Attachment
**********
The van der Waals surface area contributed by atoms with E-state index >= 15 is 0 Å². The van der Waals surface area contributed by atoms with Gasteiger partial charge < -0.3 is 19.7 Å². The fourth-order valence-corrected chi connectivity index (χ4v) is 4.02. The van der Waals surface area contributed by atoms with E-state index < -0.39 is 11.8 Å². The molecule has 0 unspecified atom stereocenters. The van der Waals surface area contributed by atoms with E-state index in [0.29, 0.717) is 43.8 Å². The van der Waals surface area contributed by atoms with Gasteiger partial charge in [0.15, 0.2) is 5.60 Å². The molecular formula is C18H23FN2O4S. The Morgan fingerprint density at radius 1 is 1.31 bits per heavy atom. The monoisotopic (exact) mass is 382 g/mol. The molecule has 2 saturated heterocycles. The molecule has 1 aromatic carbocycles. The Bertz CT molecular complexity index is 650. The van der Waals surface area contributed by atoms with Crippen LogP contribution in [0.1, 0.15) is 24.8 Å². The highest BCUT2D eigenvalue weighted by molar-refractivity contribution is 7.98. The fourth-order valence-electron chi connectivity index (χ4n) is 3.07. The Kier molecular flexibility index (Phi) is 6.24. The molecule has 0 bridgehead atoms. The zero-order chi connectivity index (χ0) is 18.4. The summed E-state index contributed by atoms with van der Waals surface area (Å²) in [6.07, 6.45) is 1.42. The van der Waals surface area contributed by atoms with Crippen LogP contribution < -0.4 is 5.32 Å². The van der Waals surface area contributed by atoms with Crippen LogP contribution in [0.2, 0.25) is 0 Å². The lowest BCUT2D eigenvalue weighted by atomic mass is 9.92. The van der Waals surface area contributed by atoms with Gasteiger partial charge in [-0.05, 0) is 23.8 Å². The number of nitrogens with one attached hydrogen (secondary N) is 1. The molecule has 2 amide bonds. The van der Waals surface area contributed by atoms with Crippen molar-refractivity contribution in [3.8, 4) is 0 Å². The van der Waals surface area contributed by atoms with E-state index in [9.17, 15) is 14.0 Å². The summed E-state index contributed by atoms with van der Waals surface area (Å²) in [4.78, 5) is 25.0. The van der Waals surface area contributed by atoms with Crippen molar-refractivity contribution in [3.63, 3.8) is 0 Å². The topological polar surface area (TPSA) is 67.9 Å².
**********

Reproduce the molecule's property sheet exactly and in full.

The van der Waals surface area contributed by atoms with E-state index >= 15 is 0 Å². The van der Waals surface area contributed by atoms with Gasteiger partial charge < -0.3 is 19.7 Å². The fourth-order valence-corrected chi connectivity index (χ4v) is 4.02. The van der Waals surface area contributed by atoms with E-state index < -0.39 is 11.8 Å². The molecule has 0 unspecified atom stereocenters. The van der Waals surface area contributed by atoms with E-state index in [0.29, 0.717) is 43.8 Å². The van der Waals surface area contributed by atoms with Gasteiger partial charge in [0.15, 0.2) is 5.60 Å². The molecular formula is C18H23FN2O4S. The Morgan fingerprint density at radius 1 is 1.31 bits per heavy atom. The monoisotopic (exact) mass is 382 g/mol. The molecule has 2 saturated heterocycles. The molecule has 1 aromatic carbocycles. The Bertz CT molecular complexity index is 650. The van der Waals surface area contributed by atoms with Crippen LogP contribution in [0.1, 0.15) is 24.8 Å². The highest BCUT2D eigenvalue weighted by molar-refractivity contribution is 7.98. The fourth-order valence-electron chi connectivity index (χ4n) is 3.07. The Kier molecular flexibility index (Phi) is 6.24. The molecule has 0 bridgehead atoms. The zero-order chi connectivity index (χ0) is 18.4. The summed E-state index contributed by atoms with van der Waals surface area (Å²) in [6.07, 6.45) is 1.42. The van der Waals surface area contributed by atoms with Crippen LogP contribution < -0.4 is 5.32 Å². The van der Waals surface area contributed by atoms with Crippen LogP contribution in [0.2, 0.25) is 0 Å². The lowest BCUT2D eigenvalue weighted by atomic mass is 9.92. The van der Waals surface area contributed by atoms with Gasteiger partial charge in [-0.05, 0) is 23.8 Å². The number of nitrogens with one attached hydrogen (secondary N) is 1. The molecule has 2 amide bonds. The van der Waals surface area contributed by atoms with Crippen molar-refractivity contribution in [3.8, 4) is 0 Å². The van der Waals surface area contributed by atoms with E-state index in [9.17, 15) is 14.0 Å². The summed E-state index contributed by atoms with van der Waals surface area (Å²) in [4.78, 5) is 25.0. The van der Waals surface area contributed by atoms with Crippen molar-refractivity contribution in [3.63, 3.8) is 0 Å². The topological polar surface area (TPSA) is 67.9 Å².